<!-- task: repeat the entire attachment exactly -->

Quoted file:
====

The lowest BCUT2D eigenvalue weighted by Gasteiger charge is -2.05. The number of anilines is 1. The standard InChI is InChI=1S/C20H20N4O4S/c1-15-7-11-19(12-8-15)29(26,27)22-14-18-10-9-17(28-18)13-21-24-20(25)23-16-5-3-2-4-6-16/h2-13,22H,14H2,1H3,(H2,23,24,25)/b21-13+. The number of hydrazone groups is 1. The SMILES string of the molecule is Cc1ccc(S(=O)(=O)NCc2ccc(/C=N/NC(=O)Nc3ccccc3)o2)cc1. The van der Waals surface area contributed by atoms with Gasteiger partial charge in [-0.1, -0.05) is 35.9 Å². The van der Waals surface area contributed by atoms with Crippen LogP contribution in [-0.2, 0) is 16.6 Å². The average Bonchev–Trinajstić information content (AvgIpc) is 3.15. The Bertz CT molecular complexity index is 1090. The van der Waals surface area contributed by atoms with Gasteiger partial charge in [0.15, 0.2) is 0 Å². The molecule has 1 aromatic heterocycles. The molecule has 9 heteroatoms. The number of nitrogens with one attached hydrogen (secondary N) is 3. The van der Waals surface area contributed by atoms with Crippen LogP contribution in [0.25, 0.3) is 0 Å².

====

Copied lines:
The lowest BCUT2D eigenvalue weighted by Gasteiger charge is -2.05. The number of anilines is 1. The standard InChI is InChI=1S/C20H20N4O4S/c1-15-7-11-19(12-8-15)29(26,27)22-14-18-10-9-17(28-18)13-21-24-20(25)23-16-5-3-2-4-6-16/h2-13,22H,14H2,1H3,(H2,23,24,25)/b21-13+. The number of hydrazone groups is 1. The SMILES string of the molecule is Cc1ccc(S(=O)(=O)NCc2ccc(/C=N/NC(=O)Nc3ccccc3)o2)cc1. The van der Waals surface area contributed by atoms with Gasteiger partial charge in [-0.1, -0.05) is 35.9 Å². The van der Waals surface area contributed by atoms with Crippen LogP contribution in [-0.2, 0) is 16.6 Å². The average Bonchev–Trinajstić information content (AvgIpc) is 3.15. The Bertz CT molecular complexity index is 1090. The van der Waals surface area contributed by atoms with Gasteiger partial charge in [0.15, 0.2) is 0 Å². The molecule has 1 aromatic heterocycles. The molecule has 9 heteroatoms. The number of nitrogens with one attached hydrogen (secondary N) is 3. The van der Waals surface area contributed by atoms with Crippen LogP contribution in [0.25, 0.3) is 0 Å².